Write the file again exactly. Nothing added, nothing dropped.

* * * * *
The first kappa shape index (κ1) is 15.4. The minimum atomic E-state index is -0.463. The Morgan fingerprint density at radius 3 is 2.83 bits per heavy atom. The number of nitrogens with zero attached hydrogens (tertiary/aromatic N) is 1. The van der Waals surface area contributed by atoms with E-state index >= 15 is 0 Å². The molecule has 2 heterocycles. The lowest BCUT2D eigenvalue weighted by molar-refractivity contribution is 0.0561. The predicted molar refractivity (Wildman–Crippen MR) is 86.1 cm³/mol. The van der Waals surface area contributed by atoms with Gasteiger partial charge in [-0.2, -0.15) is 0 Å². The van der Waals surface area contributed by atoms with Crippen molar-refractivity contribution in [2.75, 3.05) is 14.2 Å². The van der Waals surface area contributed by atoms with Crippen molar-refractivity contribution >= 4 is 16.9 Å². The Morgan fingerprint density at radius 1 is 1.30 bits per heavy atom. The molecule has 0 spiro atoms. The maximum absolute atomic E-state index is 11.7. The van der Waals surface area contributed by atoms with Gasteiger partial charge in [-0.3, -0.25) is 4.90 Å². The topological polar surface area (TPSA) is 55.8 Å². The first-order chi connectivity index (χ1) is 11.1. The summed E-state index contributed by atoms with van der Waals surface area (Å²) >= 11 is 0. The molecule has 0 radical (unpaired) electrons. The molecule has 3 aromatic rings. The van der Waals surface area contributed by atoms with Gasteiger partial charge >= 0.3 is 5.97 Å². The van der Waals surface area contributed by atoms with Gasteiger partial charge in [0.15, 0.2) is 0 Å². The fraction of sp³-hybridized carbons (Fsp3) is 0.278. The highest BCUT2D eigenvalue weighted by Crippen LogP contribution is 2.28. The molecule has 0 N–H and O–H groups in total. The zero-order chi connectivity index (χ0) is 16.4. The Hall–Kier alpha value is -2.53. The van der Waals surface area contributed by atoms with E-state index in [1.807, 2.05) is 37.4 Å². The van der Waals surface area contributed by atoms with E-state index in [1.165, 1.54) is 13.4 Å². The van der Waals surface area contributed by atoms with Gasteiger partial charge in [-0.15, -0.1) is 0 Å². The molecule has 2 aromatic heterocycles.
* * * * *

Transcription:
The first kappa shape index (κ1) is 15.4. The minimum atomic E-state index is -0.463. The Morgan fingerprint density at radius 3 is 2.83 bits per heavy atom. The number of nitrogens with zero attached hydrogens (tertiary/aromatic N) is 1. The van der Waals surface area contributed by atoms with E-state index >= 15 is 0 Å². The molecule has 2 heterocycles. The lowest BCUT2D eigenvalue weighted by molar-refractivity contribution is 0.0561. The predicted molar refractivity (Wildman–Crippen MR) is 86.1 cm³/mol. The van der Waals surface area contributed by atoms with Gasteiger partial charge in [-0.2, -0.15) is 0 Å². The van der Waals surface area contributed by atoms with Crippen molar-refractivity contribution in [2.75, 3.05) is 14.2 Å². The van der Waals surface area contributed by atoms with Crippen molar-refractivity contribution >= 4 is 16.9 Å². The Morgan fingerprint density at radius 1 is 1.30 bits per heavy atom. The molecule has 0 spiro atoms. The maximum absolute atomic E-state index is 11.7. The van der Waals surface area contributed by atoms with Gasteiger partial charge in [-0.3, -0.25) is 4.90 Å². The topological polar surface area (TPSA) is 55.8 Å². The first-order chi connectivity index (χ1) is 11.1. The summed E-state index contributed by atoms with van der Waals surface area (Å²) >= 11 is 0. The molecule has 0 radical (unpaired) electrons. The molecule has 3 aromatic rings. The van der Waals surface area contributed by atoms with Gasteiger partial charge >= 0.3 is 5.97 Å². The van der Waals surface area contributed by atoms with Gasteiger partial charge in [0.15, 0.2) is 0 Å². The fraction of sp³-hybridized carbons (Fsp3) is 0.278. The highest BCUT2D eigenvalue weighted by Crippen LogP contribution is 2.28. The molecule has 0 N–H and O–H groups in total. The zero-order chi connectivity index (χ0) is 16.4. The Hall–Kier alpha value is -2.53. The van der Waals surface area contributed by atoms with E-state index in [1.807, 2.05) is 37.4 Å². The van der Waals surface area contributed by atoms with E-state index in [1.165, 1.54) is 13.4 Å². The van der Waals surface area contributed by atoms with Gasteiger partial charge in [-0.15, -0.1) is 0 Å². The molecule has 2 aromatic heterocycles.